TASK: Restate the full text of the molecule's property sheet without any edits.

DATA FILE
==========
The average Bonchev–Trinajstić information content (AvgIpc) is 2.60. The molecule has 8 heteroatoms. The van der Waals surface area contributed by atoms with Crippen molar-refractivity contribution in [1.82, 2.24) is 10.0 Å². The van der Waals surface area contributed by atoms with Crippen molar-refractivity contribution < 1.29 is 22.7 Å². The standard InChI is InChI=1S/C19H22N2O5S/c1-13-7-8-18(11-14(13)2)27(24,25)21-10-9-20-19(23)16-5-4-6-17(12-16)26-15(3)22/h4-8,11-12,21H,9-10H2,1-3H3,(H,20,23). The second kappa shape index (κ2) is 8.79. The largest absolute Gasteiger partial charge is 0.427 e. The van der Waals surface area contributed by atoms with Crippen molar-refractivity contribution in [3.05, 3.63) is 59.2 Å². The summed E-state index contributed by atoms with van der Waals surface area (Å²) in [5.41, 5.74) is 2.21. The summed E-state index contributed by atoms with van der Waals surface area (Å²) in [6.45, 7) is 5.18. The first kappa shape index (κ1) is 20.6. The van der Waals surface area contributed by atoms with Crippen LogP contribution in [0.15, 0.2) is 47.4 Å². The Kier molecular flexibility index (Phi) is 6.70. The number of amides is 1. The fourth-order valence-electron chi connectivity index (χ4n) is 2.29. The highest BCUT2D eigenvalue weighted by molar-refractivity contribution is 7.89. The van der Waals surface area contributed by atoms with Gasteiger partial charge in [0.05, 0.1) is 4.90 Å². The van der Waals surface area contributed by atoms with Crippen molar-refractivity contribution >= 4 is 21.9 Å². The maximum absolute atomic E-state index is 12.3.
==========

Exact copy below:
The average Bonchev–Trinajstić information content (AvgIpc) is 2.60. The molecule has 8 heteroatoms. The van der Waals surface area contributed by atoms with Crippen molar-refractivity contribution in [1.82, 2.24) is 10.0 Å². The van der Waals surface area contributed by atoms with Crippen molar-refractivity contribution < 1.29 is 22.7 Å². The standard InChI is InChI=1S/C19H22N2O5S/c1-13-7-8-18(11-14(13)2)27(24,25)21-10-9-20-19(23)16-5-4-6-17(12-16)26-15(3)22/h4-8,11-12,21H,9-10H2,1-3H3,(H,20,23). The second kappa shape index (κ2) is 8.79. The largest absolute Gasteiger partial charge is 0.427 e. The van der Waals surface area contributed by atoms with Crippen molar-refractivity contribution in [3.05, 3.63) is 59.2 Å². The summed E-state index contributed by atoms with van der Waals surface area (Å²) in [5.41, 5.74) is 2.21. The summed E-state index contributed by atoms with van der Waals surface area (Å²) in [6.45, 7) is 5.18. The first kappa shape index (κ1) is 20.6. The van der Waals surface area contributed by atoms with Crippen LogP contribution in [0.15, 0.2) is 47.4 Å². The Kier molecular flexibility index (Phi) is 6.70. The number of amides is 1. The fourth-order valence-electron chi connectivity index (χ4n) is 2.29. The highest BCUT2D eigenvalue weighted by molar-refractivity contribution is 7.89. The van der Waals surface area contributed by atoms with Gasteiger partial charge in [0.05, 0.1) is 4.90 Å². The van der Waals surface area contributed by atoms with Crippen molar-refractivity contribution >= 4 is 21.9 Å². The maximum absolute atomic E-state index is 12.3.